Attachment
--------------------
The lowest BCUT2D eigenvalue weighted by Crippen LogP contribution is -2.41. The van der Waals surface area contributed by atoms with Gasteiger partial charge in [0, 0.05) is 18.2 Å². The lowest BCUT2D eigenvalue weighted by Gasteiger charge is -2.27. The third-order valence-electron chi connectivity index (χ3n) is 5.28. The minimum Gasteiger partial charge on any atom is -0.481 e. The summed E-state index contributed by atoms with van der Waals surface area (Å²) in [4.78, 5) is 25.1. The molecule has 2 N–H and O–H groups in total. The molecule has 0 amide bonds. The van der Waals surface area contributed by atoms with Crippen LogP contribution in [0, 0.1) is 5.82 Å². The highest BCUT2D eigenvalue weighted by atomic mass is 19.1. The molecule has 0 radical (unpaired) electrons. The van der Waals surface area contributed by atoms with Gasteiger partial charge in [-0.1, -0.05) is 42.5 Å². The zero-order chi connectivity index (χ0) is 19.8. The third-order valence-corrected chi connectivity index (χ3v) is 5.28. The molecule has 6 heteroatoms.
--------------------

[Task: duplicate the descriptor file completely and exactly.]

The lowest BCUT2D eigenvalue weighted by Crippen LogP contribution is -2.41. The van der Waals surface area contributed by atoms with Gasteiger partial charge in [0, 0.05) is 18.2 Å². The lowest BCUT2D eigenvalue weighted by Gasteiger charge is -2.27. The third-order valence-electron chi connectivity index (χ3n) is 5.28. The minimum Gasteiger partial charge on any atom is -0.481 e. The summed E-state index contributed by atoms with van der Waals surface area (Å²) in [4.78, 5) is 25.1. The molecule has 2 N–H and O–H groups in total. The molecule has 0 amide bonds. The van der Waals surface area contributed by atoms with Crippen LogP contribution in [0, 0.1) is 5.82 Å². The highest BCUT2D eigenvalue weighted by atomic mass is 19.1. The molecule has 0 radical (unpaired) electrons. The van der Waals surface area contributed by atoms with Gasteiger partial charge in [-0.1, -0.05) is 42.5 Å². The zero-order chi connectivity index (χ0) is 19.8. The third-order valence-corrected chi connectivity index (χ3v) is 5.28. The molecule has 6 heteroatoms.